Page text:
Once a Week (magazine)/Series 1/Volume 9/The grass of the field
THE GRASS OF THE FIELD.
In the early summer, our woods and meadows are feathered by numerous flowering grasses, which form objects of great interest to the botanist and the artist. Yet comparatively few avail themselves of the great pleasure which these elegant plants offer. Flowers are eagerly culled for the tasteful bouquet, but seldom does a group of flowers present so light and graceful a contour as a group of grasses. Ferns and sea-weeds are patiently studied, and grasses are neglected, though these latter are much more easy of classification, more beautiful as dried specimens, and as valuable in cultivation and in our drawing-room vase. These graceful plants, however, are gradually receiving more attention from the fancy gardener; bunches of Pampas grass wave their pennons on our lawns, and lift high their panicles of glossy florets; and the Hare’s tail, Panick, and Quaking-grasses alternate with flowers in the gay borders. In Germany and Switzerland we find grass bouquets in every drawing-room, and dried ones for the winter, retaining their own soft colouring, not disfigured by gaudy tints, as we see in the dyed bunches sold in our bazaars.
Hoping to tempt the lovers of nature to turn their attention to this much-neglected tribe of plants, I venture to offer them some remarks on their history. A grass is the simplest form of a perfect plant. From a fibrous root a slender stem shoots up, clothed with alternate leaves, which are long and narrow, and have the veins running side by side from one end to the other. In the true grasses the stems are round and hollow, and the sheaths of the leaves open at one side; but in their cousins the sedges, the stems are solid and angular, and the leaf-sheaths form perfect cylinders. The highest leaf on the stem of the grass acts as a cradle for the buds until they are sufficiently formed to emerge to the open day. In the sedges the male and female parts of the flower, that is, the stamens and pistils, are on separate spikes, or, at any rate, in separate florets. Both sedges and grasses have three stamens, and most of them two pistils. The sedges have no calyx or corolla; the male flowers are accompanied by a tiny leaf or bract, and the female by a few bristles.
The graceful forms adorning our woods and river margins,—bending and drooping in every variety of easy curve under the weight of pendulous catkins, or rising into stronger independence where the seed-spikes are erect, and their increasing size requires support—belong to this sedge family, as do also the lordly bullrushes, lifting their proud heads from the river’s depths, and the dark-tinted catkins called by the poets “Long Purples.” Their past history is more important than their present one; they supplied the paper of the Egyptians, the ark of Moses, and the boats of Abyssinia; now their qualties are chiefly celebrated by the Waterhen and Sedge Warbler, excepting when a tasteful hand groups them with flowers and grasses for the decoration of a sitting-room.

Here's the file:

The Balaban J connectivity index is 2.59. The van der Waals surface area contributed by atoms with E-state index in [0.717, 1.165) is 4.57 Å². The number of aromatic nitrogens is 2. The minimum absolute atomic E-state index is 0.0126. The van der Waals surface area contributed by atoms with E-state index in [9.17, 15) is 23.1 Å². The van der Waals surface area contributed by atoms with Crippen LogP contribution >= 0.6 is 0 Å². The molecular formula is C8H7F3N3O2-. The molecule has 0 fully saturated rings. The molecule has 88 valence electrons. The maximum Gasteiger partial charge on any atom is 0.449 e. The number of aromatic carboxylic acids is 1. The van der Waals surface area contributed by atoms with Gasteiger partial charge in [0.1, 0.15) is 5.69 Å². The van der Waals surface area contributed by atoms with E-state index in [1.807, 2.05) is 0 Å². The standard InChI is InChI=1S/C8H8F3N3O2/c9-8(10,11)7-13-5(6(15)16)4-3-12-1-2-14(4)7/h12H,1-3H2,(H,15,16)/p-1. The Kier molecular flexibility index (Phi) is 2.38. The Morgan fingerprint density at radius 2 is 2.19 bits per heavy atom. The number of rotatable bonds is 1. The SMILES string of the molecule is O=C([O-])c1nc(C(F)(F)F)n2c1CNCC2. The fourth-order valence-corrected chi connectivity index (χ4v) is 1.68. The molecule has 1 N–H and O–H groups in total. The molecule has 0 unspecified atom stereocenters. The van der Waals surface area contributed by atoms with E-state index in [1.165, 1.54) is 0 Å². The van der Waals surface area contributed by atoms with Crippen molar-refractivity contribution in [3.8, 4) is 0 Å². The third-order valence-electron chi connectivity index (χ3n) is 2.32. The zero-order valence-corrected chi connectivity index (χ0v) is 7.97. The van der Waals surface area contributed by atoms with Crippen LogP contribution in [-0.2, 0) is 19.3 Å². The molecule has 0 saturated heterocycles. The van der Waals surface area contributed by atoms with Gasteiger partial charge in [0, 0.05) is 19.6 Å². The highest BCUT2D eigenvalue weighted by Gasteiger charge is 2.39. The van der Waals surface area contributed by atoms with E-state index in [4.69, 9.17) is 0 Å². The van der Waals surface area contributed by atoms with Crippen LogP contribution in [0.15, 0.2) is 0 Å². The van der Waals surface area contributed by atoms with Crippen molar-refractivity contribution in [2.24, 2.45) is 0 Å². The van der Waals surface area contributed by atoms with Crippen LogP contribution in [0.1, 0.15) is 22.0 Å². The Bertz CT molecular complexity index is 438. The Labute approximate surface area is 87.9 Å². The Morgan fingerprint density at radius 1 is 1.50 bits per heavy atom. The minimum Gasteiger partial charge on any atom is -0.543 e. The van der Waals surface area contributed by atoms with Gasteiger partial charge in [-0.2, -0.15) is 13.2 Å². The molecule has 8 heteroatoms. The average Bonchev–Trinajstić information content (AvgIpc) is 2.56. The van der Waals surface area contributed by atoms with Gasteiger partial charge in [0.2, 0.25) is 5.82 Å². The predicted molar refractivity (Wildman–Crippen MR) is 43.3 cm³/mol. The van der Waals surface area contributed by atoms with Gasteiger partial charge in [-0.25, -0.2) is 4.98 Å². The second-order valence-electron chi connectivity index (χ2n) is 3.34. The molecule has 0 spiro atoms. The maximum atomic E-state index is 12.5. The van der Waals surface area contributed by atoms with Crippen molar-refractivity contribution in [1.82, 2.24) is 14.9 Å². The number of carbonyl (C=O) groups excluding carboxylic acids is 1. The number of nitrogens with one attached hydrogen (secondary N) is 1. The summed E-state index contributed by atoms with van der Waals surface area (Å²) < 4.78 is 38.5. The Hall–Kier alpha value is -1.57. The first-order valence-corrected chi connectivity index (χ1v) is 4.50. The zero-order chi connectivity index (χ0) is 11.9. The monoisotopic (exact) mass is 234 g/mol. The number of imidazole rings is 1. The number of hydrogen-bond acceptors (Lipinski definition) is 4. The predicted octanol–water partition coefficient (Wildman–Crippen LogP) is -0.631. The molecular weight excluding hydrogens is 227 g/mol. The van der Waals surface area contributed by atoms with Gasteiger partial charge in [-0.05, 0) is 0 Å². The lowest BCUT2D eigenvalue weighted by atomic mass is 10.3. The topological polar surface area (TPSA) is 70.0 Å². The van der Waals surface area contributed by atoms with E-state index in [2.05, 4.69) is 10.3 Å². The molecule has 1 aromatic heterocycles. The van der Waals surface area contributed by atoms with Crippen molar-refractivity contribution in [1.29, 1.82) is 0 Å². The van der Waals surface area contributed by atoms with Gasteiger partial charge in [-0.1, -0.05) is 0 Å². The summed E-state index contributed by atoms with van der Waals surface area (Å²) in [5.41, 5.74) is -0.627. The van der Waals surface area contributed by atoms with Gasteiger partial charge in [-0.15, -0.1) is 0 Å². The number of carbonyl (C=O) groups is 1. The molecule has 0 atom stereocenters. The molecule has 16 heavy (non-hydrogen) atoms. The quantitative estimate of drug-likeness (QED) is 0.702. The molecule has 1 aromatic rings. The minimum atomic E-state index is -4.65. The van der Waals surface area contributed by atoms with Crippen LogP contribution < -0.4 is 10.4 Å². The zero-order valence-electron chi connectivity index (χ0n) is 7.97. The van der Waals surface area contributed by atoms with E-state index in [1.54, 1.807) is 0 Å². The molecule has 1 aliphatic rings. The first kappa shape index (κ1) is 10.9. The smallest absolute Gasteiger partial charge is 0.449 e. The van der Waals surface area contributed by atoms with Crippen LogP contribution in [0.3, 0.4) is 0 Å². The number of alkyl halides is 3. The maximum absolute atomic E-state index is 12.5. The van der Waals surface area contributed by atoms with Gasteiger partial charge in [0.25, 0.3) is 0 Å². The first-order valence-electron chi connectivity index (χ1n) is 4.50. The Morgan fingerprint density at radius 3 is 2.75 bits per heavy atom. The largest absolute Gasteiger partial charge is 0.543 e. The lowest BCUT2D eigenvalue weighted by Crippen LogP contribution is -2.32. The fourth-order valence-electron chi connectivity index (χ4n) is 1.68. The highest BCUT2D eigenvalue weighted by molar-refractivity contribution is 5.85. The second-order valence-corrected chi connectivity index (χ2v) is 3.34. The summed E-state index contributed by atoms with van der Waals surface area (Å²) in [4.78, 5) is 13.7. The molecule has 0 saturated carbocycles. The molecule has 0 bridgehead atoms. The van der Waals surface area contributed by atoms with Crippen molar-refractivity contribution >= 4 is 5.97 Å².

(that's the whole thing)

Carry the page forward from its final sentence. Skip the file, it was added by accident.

The Wood-sedge, with its delicate green leaves and loose pendulous catkins; the larger and still more drooping pond-haunter, the Cypérus-sedge, and the erect common sedge, are familiar examples of this widely-extended family; in all of these the female flowers occupy the lower catkins, and the male ones are placed on that at the summit.
The well-known family of the Cotton-grasses belong to this sedge order. Here the bracts wrap over one another, protecting the florets, in which both the stamens and pistils are contained; in this family there is but one pistil to a floret. But it is not in its flowering time that the Cotton-grass attracts our attention,—the little yellow stamens shed their pollen unheeded,—it is when the seed is formed, accompanied by its long tufts of white silky hairs, that it becomes an emblem for poet’s fancy, and all human fairness is supposed to gain in charm by being likened to the “Cana-grass of the Moor.” The downy tufts of the single-headed species (Erisphorum vaginatum) are highly ornamental, dotted among the purple Ling; but still more attractive is the clustering beauty of the narrow-leaved cotton-grass (E. angustifolium), scarcely less frequent than the other where the ground is swampy. There are several smaller and rarer species, but these are the most important.
- Common Sedge.
- Cypérus Sedge.
- Meadow Fox-tail.
- Canary Grass.